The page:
The sages found the phrase chessed ve’emet very stimulating. The two words appear together so often that they must have an inbuilt link.
Chessed does not always go with emet; if you act with chessed you sometimes contradict emet – and vice versa.
Since chessed comes first we have to presume it is the primary word and the secondary word qualifies it. Hence the Torah puts into Jacob’s mouth the request that the family act towards him with true kindness. True kindness is completely unselfish.
Often one does a kindly deed because – as the Pir’kei Avot tell us (4:2) – mitzvah goreret mitzvah, one good deed brings another in its train. If I do you a favour, you are likely to reciprocate and do me a favour in return.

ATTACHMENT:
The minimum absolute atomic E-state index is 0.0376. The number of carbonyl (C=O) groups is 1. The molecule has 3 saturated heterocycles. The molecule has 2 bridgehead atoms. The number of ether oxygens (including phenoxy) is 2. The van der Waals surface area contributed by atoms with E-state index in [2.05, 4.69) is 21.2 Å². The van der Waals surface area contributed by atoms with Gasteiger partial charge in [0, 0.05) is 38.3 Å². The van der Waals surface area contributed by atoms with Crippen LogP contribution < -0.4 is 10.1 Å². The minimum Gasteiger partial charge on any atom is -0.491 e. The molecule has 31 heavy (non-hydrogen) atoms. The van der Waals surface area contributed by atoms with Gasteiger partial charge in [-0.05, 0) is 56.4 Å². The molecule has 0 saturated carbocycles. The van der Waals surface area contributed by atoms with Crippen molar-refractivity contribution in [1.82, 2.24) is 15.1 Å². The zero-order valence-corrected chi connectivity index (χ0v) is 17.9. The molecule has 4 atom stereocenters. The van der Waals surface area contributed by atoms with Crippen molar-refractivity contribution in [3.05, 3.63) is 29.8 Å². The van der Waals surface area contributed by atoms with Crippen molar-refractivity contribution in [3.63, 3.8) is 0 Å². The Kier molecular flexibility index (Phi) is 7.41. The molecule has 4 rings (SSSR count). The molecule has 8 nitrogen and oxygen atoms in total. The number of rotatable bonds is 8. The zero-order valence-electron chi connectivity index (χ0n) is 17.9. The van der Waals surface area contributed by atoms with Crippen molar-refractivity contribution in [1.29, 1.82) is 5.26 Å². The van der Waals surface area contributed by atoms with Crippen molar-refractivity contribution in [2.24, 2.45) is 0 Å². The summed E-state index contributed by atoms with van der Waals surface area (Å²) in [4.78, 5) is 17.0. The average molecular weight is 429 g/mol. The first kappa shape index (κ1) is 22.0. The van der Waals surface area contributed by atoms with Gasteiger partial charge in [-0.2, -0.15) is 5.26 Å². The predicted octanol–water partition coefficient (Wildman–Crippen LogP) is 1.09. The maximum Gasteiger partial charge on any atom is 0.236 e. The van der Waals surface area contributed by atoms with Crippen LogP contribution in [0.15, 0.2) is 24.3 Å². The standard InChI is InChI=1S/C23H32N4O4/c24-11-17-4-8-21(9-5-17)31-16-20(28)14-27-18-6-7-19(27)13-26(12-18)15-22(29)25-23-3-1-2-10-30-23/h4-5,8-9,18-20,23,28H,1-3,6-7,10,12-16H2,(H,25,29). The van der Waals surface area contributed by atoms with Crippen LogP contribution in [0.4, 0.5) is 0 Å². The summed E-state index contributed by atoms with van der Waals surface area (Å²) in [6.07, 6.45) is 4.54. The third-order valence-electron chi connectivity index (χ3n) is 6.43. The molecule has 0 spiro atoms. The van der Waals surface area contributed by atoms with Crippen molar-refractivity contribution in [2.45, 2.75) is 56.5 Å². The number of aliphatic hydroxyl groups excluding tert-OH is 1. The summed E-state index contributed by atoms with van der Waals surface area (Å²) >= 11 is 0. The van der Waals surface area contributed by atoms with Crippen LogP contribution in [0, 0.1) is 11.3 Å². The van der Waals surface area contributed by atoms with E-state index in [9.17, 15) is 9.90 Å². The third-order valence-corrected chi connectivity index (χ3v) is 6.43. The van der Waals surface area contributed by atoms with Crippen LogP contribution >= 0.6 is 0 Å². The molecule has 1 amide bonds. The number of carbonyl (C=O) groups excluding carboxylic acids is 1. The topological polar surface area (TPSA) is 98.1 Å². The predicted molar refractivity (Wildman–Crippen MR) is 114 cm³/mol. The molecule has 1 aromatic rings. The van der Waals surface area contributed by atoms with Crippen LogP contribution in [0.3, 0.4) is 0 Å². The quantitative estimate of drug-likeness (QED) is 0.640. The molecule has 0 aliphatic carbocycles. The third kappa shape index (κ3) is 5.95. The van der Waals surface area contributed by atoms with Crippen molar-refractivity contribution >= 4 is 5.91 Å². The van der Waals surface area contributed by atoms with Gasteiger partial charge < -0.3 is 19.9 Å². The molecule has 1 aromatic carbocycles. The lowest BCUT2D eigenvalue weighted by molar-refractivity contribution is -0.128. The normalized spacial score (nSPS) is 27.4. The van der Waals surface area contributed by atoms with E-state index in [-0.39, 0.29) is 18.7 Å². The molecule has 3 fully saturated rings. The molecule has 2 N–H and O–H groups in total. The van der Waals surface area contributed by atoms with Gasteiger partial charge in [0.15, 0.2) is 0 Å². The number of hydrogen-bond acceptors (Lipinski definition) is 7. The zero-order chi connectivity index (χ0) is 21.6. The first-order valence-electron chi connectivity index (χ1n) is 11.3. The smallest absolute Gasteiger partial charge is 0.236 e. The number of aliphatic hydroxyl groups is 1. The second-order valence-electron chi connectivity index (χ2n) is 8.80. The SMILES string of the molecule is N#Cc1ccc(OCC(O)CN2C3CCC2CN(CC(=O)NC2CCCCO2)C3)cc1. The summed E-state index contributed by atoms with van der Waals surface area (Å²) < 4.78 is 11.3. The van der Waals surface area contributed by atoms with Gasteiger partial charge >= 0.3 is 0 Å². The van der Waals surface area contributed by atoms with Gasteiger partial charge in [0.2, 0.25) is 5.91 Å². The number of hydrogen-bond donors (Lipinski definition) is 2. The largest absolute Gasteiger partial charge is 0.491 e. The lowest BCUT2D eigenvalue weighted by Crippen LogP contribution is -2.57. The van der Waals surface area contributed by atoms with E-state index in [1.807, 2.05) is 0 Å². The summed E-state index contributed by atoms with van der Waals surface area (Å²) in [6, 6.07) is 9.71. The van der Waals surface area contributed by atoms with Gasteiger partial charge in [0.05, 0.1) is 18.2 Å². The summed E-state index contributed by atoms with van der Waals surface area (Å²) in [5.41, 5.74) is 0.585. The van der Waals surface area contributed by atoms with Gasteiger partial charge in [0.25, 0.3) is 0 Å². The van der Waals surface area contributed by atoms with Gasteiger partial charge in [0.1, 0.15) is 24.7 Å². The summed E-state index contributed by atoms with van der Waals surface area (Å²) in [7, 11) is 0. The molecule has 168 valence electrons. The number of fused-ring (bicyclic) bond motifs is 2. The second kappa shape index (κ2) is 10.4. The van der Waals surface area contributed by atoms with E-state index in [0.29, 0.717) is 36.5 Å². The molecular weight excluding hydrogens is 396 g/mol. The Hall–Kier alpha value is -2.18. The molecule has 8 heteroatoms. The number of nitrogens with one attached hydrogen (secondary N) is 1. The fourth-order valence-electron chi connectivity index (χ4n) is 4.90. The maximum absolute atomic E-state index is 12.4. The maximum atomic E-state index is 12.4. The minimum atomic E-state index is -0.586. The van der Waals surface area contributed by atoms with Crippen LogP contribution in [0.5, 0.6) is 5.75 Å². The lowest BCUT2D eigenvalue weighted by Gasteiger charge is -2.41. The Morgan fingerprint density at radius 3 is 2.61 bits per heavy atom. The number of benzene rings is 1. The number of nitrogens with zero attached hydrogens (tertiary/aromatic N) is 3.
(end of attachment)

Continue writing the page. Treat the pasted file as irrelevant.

True kindness is where I do the good deed with no chance of reward.
The best example is acting kindly towards the dead, since they cannot return the favour.
Jacob is asking for that kind of chessed since he is on his death-bed and will soon be unable to do anything for anyone else.
A Jewish burial society is sometimes called Chevra Chessed Shel Emet, “A society dedicated to true kindness”.